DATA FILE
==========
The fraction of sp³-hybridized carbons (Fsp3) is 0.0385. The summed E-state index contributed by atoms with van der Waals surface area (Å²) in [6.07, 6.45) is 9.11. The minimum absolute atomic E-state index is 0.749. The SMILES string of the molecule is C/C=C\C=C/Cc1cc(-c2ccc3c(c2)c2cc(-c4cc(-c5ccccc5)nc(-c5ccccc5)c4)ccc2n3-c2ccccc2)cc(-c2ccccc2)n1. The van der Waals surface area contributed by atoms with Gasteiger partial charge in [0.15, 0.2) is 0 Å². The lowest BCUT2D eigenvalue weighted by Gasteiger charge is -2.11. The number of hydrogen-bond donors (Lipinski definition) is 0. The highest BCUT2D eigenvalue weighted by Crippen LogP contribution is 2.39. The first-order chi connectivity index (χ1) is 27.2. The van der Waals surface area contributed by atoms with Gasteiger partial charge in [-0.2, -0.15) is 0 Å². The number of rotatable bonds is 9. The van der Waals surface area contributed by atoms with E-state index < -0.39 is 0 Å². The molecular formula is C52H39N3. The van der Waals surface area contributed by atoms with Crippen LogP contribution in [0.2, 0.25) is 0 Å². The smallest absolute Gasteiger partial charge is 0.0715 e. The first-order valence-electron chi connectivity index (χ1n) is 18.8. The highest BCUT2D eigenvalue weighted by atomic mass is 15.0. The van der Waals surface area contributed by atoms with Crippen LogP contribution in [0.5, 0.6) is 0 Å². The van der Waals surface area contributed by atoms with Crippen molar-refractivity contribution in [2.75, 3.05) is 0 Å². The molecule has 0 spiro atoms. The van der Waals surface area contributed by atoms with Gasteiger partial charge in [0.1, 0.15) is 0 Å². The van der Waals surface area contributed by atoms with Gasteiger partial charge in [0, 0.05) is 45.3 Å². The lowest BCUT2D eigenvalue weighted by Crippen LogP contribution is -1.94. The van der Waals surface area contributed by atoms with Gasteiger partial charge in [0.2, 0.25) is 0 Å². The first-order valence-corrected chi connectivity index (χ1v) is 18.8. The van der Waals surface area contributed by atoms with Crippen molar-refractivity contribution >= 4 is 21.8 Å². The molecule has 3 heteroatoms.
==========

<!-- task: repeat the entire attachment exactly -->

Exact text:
The fraction of sp³-hybridized carbons (Fsp3) is 0.0385. The summed E-state index contributed by atoms with van der Waals surface area (Å²) in [6.07, 6.45) is 9.11. The minimum absolute atomic E-state index is 0.749. The SMILES string of the molecule is C/C=C\C=C/Cc1cc(-c2ccc3c(c2)c2cc(-c4cc(-c5ccccc5)nc(-c5ccccc5)c4)ccc2n3-c2ccccc2)cc(-c2ccccc2)n1. The van der Waals surface area contributed by atoms with Gasteiger partial charge in [0.15, 0.2) is 0 Å². The lowest BCUT2D eigenvalue weighted by Gasteiger charge is -2.11. The number of hydrogen-bond donors (Lipinski definition) is 0. The highest BCUT2D eigenvalue weighted by Crippen LogP contribution is 2.39. The first-order chi connectivity index (χ1) is 27.2. The van der Waals surface area contributed by atoms with Gasteiger partial charge in [-0.2, -0.15) is 0 Å². The number of rotatable bonds is 9. The van der Waals surface area contributed by atoms with E-state index < -0.39 is 0 Å². The molecular formula is C52H39N3. The van der Waals surface area contributed by atoms with Crippen LogP contribution in [0.2, 0.25) is 0 Å². The smallest absolute Gasteiger partial charge is 0.0715 e. The first-order valence-electron chi connectivity index (χ1n) is 18.8. The highest BCUT2D eigenvalue weighted by atomic mass is 15.0. The van der Waals surface area contributed by atoms with Crippen LogP contribution in [0.5, 0.6) is 0 Å². The van der Waals surface area contributed by atoms with Crippen molar-refractivity contribution in [2.75, 3.05) is 0 Å². The molecule has 0 spiro atoms. The van der Waals surface area contributed by atoms with Gasteiger partial charge in [0.1, 0.15) is 0 Å². The van der Waals surface area contributed by atoms with Gasteiger partial charge in [0, 0.05) is 45.3 Å². The lowest BCUT2D eigenvalue weighted by Crippen LogP contribution is -1.94. The van der Waals surface area contributed by atoms with Gasteiger partial charge in [0.2, 0.25) is 0 Å². The first-order valence-corrected chi connectivity index (χ1v) is 18.8. The van der Waals surface area contributed by atoms with Crippen molar-refractivity contribution >= 4 is 21.8 Å². The molecule has 3 heteroatoms.